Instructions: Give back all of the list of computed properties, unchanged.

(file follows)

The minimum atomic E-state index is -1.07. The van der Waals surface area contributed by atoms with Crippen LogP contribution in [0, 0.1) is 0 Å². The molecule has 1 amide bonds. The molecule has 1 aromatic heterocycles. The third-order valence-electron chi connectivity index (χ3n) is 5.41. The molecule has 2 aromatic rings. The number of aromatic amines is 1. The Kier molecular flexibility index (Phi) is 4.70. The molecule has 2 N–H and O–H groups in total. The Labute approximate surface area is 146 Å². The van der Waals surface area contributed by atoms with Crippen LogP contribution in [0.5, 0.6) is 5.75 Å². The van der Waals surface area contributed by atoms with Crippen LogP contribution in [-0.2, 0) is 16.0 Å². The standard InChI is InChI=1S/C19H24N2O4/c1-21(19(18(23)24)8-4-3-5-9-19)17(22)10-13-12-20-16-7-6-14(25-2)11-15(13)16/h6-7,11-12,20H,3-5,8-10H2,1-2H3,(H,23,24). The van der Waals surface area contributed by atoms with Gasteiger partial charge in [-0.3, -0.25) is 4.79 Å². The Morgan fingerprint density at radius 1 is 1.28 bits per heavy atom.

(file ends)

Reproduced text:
The minimum atomic E-state index is -1.07. The van der Waals surface area contributed by atoms with Crippen LogP contribution in [0, 0.1) is 0 Å². The molecule has 1 amide bonds. The molecule has 1 aromatic heterocycles. The third-order valence-electron chi connectivity index (χ3n) is 5.41. The molecule has 2 aromatic rings. The number of aromatic amines is 1. The Kier molecular flexibility index (Phi) is 4.70. The molecule has 2 N–H and O–H groups in total. The Labute approximate surface area is 146 Å². The van der Waals surface area contributed by atoms with Crippen LogP contribution in [0.5, 0.6) is 5.75 Å². The van der Waals surface area contributed by atoms with Crippen LogP contribution in [-0.2, 0) is 16.0 Å². The standard InChI is InChI=1S/C19H24N2O4/c1-21(19(18(23)24)8-4-3-5-9-19)17(22)10-13-12-20-16-7-6-14(25-2)11-15(13)16/h6-7,11-12,20H,3-5,8-10H2,1-2H3,(H,23,24). The van der Waals surface area contributed by atoms with Gasteiger partial charge in [-0.3, -0.25) is 4.79 Å². The Morgan fingerprint density at radius 1 is 1.28 bits per heavy atom.